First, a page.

Igor Melnikov’s art defies easy classification. The Russian-born artist resists labels like Figure Painter or Symbolist, insisting that his depictions of physical objects serve as realistic presentations of ideas, rather than coded iconography. His subdued paintings, with their detailed depictions of people and things, are not the work of a stereotypical contemporary Conceptual artist either. Instead, Melnikov places himself in a more ambiguous territory: somewhere between traditional and conceptual, paying homage to both the technical mastery of Old Masters and the psychological subjectivity of more modern artists.
Melnikov’s duality as a traditional and conceptual artist gains clarity when examined against the restrictive backdrop of his upbringing in the Soviet Union. Born in Moscow in 1956, Melnikov’s early sense of the global art world was limited to black-and-white reproductions of great artworks, as the Communist party heavily censored the flow of international art. At 15, he enrolled at the Moscow Art Performance School. Even at an arts school, though, the global art world remained remote, as Melnikov learned a technique-centric, traditional Russian artistic style. By the time Melnikov and his fellow young Russian artists had conceived of seemingly novel ideas, they often found that their same tactics had already been employed elsewhere. They feared accidental plagiarism, so they looked for inspiration in unlikely places: as Melnikov put it, “junkyards were the Disneylands of our childhood.”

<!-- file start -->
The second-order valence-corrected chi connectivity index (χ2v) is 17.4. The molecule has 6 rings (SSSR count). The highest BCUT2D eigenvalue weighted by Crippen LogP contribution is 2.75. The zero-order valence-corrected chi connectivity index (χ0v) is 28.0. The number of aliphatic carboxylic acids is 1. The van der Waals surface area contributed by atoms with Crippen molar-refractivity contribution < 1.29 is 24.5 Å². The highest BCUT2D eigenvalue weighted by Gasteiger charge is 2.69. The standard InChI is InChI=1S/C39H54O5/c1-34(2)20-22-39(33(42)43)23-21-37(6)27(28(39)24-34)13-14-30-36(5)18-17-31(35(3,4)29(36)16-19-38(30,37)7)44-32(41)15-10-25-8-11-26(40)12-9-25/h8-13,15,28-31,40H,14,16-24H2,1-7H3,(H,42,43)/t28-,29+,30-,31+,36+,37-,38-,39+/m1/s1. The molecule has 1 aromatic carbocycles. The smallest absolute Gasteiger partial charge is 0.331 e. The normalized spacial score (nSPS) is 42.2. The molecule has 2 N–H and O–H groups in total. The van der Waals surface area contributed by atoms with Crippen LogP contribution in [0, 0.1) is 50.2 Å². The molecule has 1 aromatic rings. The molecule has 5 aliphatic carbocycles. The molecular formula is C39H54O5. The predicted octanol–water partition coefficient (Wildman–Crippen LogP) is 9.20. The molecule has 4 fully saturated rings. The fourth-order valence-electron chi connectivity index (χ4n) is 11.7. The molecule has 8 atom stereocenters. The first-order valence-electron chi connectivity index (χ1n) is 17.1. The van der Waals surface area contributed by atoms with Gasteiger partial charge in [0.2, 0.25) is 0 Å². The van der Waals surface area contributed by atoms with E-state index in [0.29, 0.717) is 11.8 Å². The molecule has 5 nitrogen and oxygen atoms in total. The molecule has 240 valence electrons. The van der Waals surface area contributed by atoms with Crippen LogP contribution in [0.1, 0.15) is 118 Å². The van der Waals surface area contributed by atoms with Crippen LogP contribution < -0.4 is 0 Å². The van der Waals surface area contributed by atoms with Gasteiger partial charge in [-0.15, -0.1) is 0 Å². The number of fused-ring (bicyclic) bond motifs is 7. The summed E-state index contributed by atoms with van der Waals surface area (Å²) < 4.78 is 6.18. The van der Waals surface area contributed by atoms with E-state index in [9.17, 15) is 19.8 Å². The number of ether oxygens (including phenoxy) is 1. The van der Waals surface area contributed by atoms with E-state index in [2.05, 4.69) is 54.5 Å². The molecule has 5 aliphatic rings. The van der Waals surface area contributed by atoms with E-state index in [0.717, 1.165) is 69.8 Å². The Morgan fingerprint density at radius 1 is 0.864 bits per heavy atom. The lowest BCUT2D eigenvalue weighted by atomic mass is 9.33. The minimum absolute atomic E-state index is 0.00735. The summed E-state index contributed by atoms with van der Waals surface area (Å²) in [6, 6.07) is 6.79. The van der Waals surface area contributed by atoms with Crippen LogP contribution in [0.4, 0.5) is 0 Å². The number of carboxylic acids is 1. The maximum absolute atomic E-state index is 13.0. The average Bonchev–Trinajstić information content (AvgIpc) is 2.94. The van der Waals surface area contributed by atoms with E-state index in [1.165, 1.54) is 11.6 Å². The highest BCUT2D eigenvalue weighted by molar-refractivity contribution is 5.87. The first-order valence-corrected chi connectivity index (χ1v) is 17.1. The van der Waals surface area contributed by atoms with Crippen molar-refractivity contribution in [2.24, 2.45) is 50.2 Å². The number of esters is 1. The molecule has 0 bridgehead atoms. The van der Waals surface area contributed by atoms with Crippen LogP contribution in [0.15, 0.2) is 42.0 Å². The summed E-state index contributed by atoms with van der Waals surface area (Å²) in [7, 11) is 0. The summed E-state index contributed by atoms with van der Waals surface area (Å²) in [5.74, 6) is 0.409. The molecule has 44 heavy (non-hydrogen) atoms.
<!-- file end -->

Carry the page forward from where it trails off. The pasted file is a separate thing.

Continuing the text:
Opening Reception Friday, October 4, 2019 from 5 to 7pm.